Wayfinding: The Science and Mystery of How Humans Navigate the World
by M.R. O’Connor
Expected Publication April30, 2019 by St. Martin’s Press
At one point or another, each of us has likely gotten lost. And as twenty-first-century technophiles, we have likely used a global positioning system to get ourselves un-lost. But before GPS and even before paper maps and compasses, our ancestors spread out across the world and learned to navigate vast swathes of seemingly featureless landscapes. How did they do it, and how do their descendants still do it? How does learning to navigate affect our brains? Did the ability to learn to navigate and then tell stories about it aid in humanity’s evolution?
In her new book, Wayfinding: The Science and Mystery of How Humans Navigate the World, journalist M.R. O’Connor investigates these questions, blending the stories of Inuits of Nunavut in northern Canada, Aborigianl Australians, and Pacific Islanders with current neurological studies of the hippocampus, a region of the brain that is vital to developing spatial skills and memory.
After an incident where a GPS device led O’Connor to a desolate spot in the desert and the realization that, after buying a GPS-enabled smartphone in 2008, she had stopped relying on her own brain to figure out where she was, O’Connor set out to investigate the story and science of navigation. This led her all over the world, from the Canadian Arctic to the Australian Outback, and to the islands of the Pacific Ocean, where native peoples have been finding their way home across hundreds of square miles of open territory with a precision that baffled European explorers. What gave people like the Inuit, Aboriginal Australians, and Pacific Islanders such incredible abilities? Language and story. The Inuits’ many terms for snow describe formations of ice and snow that aid in orienteering. That is, if the snow is shaped thusly, the wind is from the north. In the outback, the Aborigines’ navigational stories are part of the Dreamtime, a religious and historical ideology nearly impossible for outsiders to define, but provides the Aborigines with a cultural memory dating back thousands of years and a network of paths and sites through thousands of square miles of desert.
“In some places I found individuals and organizations who consider the revival and practice of traditional navigation to be a matter of self-determination and cultural survival. By talking with some of them, I hoped to better understand the value and significance of these practices in the era of hypermobility, to perhaps even experience what the writer Robyn Davidson deems to be real travel: ‘to see the world, for even an instand, with another’s eyes’.”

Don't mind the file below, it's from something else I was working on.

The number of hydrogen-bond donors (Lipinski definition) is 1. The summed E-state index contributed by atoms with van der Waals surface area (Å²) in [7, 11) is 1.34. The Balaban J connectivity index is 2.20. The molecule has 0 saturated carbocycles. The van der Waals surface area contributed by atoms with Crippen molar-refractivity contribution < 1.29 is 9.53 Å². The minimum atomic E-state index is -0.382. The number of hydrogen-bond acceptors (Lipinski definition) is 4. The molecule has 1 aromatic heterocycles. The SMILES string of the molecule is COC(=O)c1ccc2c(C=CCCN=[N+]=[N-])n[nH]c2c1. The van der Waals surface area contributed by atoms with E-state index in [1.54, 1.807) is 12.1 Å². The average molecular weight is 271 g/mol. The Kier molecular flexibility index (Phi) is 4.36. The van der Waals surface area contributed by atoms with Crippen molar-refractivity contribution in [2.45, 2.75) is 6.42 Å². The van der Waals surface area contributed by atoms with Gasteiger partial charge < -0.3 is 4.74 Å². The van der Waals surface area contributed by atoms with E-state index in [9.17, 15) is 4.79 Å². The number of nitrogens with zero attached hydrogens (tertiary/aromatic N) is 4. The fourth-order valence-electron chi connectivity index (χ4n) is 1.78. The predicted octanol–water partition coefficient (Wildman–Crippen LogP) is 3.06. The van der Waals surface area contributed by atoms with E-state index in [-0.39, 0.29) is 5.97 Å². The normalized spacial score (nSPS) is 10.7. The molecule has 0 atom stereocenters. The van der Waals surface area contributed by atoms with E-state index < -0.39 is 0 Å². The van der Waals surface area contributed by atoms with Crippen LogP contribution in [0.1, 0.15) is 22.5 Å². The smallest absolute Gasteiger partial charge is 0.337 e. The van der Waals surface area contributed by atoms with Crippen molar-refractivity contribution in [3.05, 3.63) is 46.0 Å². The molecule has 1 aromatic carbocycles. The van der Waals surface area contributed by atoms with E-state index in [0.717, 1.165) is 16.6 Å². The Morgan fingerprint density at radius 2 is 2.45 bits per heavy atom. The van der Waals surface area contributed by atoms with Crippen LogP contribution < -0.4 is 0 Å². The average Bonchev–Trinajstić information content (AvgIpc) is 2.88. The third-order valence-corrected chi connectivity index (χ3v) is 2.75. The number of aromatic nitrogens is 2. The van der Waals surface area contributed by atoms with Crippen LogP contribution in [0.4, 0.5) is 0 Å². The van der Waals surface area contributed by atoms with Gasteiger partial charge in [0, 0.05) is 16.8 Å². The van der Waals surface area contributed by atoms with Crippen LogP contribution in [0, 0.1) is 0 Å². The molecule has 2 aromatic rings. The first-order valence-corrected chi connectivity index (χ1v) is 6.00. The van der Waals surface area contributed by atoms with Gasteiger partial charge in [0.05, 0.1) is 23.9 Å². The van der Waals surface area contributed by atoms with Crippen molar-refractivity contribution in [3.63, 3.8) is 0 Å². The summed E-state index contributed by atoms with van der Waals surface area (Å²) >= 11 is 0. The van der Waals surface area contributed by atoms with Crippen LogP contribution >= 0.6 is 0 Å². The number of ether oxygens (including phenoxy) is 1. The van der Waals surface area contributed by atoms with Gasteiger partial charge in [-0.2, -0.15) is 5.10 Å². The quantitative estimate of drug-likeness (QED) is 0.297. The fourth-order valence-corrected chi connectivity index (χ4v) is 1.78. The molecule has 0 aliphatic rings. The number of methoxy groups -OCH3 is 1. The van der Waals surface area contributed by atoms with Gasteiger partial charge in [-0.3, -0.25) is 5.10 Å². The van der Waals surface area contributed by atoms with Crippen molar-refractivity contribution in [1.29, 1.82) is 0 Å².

O’Connor also delves into the navigational techniques of Pacific Islanders, who traveled across the Pacific ocean and settled on small islands hundreds of miles apart. Despite a Western belief that the Islanders found these places by accident, the Islanders know better, and have insisted upon it for years: their ancestors read the tides and ocean currents like a map, and used the stars to guide them across the watery expanses to the islands they knew were there without having seen them before.
Without being preachy about it, O’Connor makes is clear that Western explorers from the 1400s through the present day have given native peoples short shrift when it comes to navigation, and tells of how governments have enforced their own notions of proper behavior, education, and diet upon a people and place not suited to any of these. It is only recently that these people have been able to reclaim their heritage and their ancient skills- hopefully not too late to bring them back from the brink of extinction.
And, far from being a mystical sense of the world, O’Connor argues that the earliest human navigators were the first scientists. They noticed traces and tracks left by animals and weather, built hypotheses around those traces, and then proved their ideas right or wrong. By putting their ideas to the test, ancient humans used the scientific method to figure out how to move safely through the world and shared that knowledge with others.
“The human mind seems built to encode topographical information in the form of stories. In this way, we created repositories of chared memories in some places and developed deep, emotional attachments to them. We called those places home.”
But don’t think that Wayfinding is all about navigating without a compass. O’Connor also talks to neuroscientists about their research on the hippocampus and how it affects our growth and daily lives. And how our increasing reliance on technology to do our remembering and navigating for us can cause problems we didn’t expect. A damaged hippocampus causes us to live in a dream world where we cannot remember our own pasts or imagine our futures; a shrunken hippocampus could lead to depression or Alzheimer’s.
And yet, as GPS devices and smartphones grow in popularity and capability, we continue to outsource our thinking, becoming more passive as we let the technology determine where we go and how we get there.
The best works of nonfiction tell stories as gripping as the best works of fiction while simultaneously expanding our knowledge of the world. By skillfully blending individual and cultural stories from around the world with recent scientific developments, O’Connor describes the crimes of Western colonialism, the long-ignored wisdom of native peoples, and why it is important for us to look up from our screens and pay attention to the natural world. We are far more capable than our devices would have us believe, and in this gem of a book, O’Connor shows us what we can do if we put our minds to it.
I received a free copy of this eBook thanks to NetGalle and St. Martin’s Press in exhange for an honest review. This did not affect my opinion of the work.